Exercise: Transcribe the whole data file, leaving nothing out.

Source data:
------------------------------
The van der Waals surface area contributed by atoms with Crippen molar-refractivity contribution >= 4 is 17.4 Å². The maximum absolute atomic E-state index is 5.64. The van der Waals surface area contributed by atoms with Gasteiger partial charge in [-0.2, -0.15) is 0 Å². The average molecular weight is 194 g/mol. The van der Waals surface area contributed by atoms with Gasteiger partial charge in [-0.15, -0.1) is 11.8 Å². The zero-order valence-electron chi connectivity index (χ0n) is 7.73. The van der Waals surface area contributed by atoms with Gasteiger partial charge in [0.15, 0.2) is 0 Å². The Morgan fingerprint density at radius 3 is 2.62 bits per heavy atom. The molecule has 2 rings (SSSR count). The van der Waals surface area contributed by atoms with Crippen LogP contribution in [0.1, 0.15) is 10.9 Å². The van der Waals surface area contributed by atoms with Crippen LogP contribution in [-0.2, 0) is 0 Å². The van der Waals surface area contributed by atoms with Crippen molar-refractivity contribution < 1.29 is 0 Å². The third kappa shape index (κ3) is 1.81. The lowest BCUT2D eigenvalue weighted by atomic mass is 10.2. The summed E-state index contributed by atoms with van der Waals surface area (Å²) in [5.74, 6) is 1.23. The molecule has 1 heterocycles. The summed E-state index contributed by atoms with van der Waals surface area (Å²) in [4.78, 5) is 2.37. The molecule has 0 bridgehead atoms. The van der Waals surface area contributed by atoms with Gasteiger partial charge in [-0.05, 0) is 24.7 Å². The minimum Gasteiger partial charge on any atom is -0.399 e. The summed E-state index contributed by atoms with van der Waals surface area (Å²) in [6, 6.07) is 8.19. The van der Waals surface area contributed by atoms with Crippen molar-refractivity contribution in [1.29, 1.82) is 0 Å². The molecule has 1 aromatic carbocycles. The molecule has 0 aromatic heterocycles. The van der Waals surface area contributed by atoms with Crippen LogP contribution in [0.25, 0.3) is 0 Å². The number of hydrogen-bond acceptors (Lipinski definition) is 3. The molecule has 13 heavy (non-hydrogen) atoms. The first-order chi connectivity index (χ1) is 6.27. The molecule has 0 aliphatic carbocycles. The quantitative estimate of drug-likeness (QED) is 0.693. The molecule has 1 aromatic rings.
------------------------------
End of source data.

The van der Waals surface area contributed by atoms with Crippen molar-refractivity contribution >= 4 is 17.4 Å². The maximum absolute atomic E-state index is 5.64. The van der Waals surface area contributed by atoms with Gasteiger partial charge in [-0.2, -0.15) is 0 Å². The average molecular weight is 194 g/mol. The van der Waals surface area contributed by atoms with Gasteiger partial charge in [-0.15, -0.1) is 11.8 Å². The zero-order valence-electron chi connectivity index (χ0n) is 7.73. The van der Waals surface area contributed by atoms with Gasteiger partial charge in [0.15, 0.2) is 0 Å². The Morgan fingerprint density at radius 3 is 2.62 bits per heavy atom. The molecule has 2 rings (SSSR count). The van der Waals surface area contributed by atoms with Crippen LogP contribution in [0.1, 0.15) is 10.9 Å². The van der Waals surface area contributed by atoms with Crippen LogP contribution in [-0.2, 0) is 0 Å². The van der Waals surface area contributed by atoms with Crippen molar-refractivity contribution < 1.29 is 0 Å². The third kappa shape index (κ3) is 1.81. The lowest BCUT2D eigenvalue weighted by atomic mass is 10.2. The summed E-state index contributed by atoms with van der Waals surface area (Å²) in [5.74, 6) is 1.23. The molecule has 1 heterocycles. The summed E-state index contributed by atoms with van der Waals surface area (Å²) in [4.78, 5) is 2.37. The molecule has 0 bridgehead atoms. The van der Waals surface area contributed by atoms with Gasteiger partial charge in [-0.05, 0) is 24.7 Å². The minimum Gasteiger partial charge on any atom is -0.399 e. The summed E-state index contributed by atoms with van der Waals surface area (Å²) in [6, 6.07) is 8.19. The van der Waals surface area contributed by atoms with Crippen molar-refractivity contribution in [1.29, 1.82) is 0 Å². The molecule has 1 aromatic carbocycles. The molecule has 0 aromatic heterocycles. The van der Waals surface area contributed by atoms with Crippen LogP contribution in [0.25, 0.3) is 0 Å². The number of hydrogen-bond acceptors (Lipinski definition) is 3. The molecule has 13 heavy (non-hydrogen) atoms. The first-order chi connectivity index (χ1) is 6.27. The molecule has 0 aliphatic carbocycles. The quantitative estimate of drug-likeness (QED) is 0.693. The molecule has 1 aromatic rings.